While the court considered that the Claimant was at the outer limits of promptness, given that Doncaster Council had known that the closure of the Airport was a possible outcome of the strategic review process, the court did not uphold the Defendant’s complaint of delay. This was based on the events following announcement of the DSA’s strategic review. For example, Doncaster Council had been proactive in looking at alternative routes to the Airport’s closure. They were also heavily involved in attempting to progress matters with potential third-party purchasers and sent letters in the interim threatening proceedings. The court considered that Doncaster Council led discussions and efforts to prevent the Airport’s closure and, in doing so, showed enough promptness to not be seen as causing delay.


DSA regularly described their strategic review as a ‘consultation’. Doncaster Council argued that this meant that the Sedley Requirements of a lawful consultation had been triggered, meaning breach of these requirements, including provision of sufficient information, and adequate time for consideration and response, would be a ground for judicial review.

It was argued by Doncaster Council that the ‘consultation’ effectively only tabled one option for consideration: the closure of the Airport. Doncaster Council claimed this was grounds for the review on the basis that the proposals were only at a formative stage and that Doncaster Council’s responses had not been conscientiously taken into account.

The court disagreed and held that the strategic review had not been approached with a predetermined position or with a closed mind. The court took the view that Peel had considered several options and were transparent with Doncaster Council about their views in response to their proposals, including the decision not to take on additional debt financing. There could be no ground for judicial review in these circumstances.


DSA’s decision to refuse the £7m bridging grant was challenged for being irrational, that is, so unreasonable that no other reasonable authority could have come to that decision. This grant would have created a 13 month period in which proposals for the purchase of the Airport could be considered. DSA issued their decision to reject this on 25 September 2022, explaining that they could not responsibly accept public money for such a highly uncertain process.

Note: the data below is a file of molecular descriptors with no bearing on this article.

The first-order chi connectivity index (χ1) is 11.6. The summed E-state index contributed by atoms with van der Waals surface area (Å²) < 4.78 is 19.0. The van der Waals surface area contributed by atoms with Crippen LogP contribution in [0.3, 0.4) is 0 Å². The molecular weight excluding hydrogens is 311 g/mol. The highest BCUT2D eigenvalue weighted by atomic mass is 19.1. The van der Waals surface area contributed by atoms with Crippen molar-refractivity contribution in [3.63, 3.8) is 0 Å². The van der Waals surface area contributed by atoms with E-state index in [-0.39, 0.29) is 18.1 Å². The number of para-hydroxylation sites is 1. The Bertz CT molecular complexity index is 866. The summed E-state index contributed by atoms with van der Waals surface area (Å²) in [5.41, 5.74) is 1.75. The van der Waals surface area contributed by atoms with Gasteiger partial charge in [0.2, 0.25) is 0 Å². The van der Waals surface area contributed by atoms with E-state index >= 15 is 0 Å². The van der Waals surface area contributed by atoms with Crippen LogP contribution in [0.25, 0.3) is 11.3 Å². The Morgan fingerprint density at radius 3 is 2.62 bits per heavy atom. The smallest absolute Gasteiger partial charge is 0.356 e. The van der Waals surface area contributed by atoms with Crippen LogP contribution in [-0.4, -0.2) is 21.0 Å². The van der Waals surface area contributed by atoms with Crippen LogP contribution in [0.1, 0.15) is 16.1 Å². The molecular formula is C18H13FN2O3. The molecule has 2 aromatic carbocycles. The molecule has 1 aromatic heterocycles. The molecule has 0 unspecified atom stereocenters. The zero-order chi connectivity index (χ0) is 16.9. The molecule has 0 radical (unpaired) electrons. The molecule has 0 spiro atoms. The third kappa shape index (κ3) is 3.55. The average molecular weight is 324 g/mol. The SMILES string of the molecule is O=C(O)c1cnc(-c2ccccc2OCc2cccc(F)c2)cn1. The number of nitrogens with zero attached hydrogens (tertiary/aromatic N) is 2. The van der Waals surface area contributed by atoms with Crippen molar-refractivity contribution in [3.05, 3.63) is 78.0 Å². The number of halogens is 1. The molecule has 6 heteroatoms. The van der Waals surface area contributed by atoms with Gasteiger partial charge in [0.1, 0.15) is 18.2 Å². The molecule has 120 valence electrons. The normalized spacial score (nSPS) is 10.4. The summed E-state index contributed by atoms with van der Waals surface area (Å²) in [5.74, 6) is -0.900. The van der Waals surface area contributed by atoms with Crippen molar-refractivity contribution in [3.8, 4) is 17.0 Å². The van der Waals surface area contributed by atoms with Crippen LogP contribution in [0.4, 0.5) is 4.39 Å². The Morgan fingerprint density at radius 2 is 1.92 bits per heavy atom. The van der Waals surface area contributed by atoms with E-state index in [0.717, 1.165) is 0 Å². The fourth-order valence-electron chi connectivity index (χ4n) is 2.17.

Having examined the context and circumstances of the decision, including the Airport’s financial position and its financial history, the court held that DSA’s decision to refuse the grant could not be said to have been beyond the bounds of public law reasonableness.

The court was also not persuaded by Doncaster Council’s ground of fetter and did not allow permission and dismissed the parallel application for interim relief.


Whilst it is not unheard of for judicial review claims to be brought against private non-statutory bodies, this judgment provides helpful commentary on the principles and cases that should be regarded in these circumstances. While Doncaster Council was successful in establishing the amenability of an airport operator to judicial review in this case, the decision demonstrates that there remains a high hurdle to proceed to permission in judicial review when significant financial concerns are in play and the entities in question have shareholders and directors’ duties to balance. It therefore remains to be seen whether this decision on amenability will embolden other key stakeholders in bringing similar challenges against airport operators should there be decisions to close other airports.

The decision reiterates the need and importance of bringing claims as soon as practically possible, so as not to fall foul of the requirement for promptness. This is particularly pertinent when the decision under challenge was communicated as a possibility in advance of it being made, and the claim was issued after the date given for the commencement of closure.

Article co-authored by Jasmine Feld, Trainee Solicitor at CMS.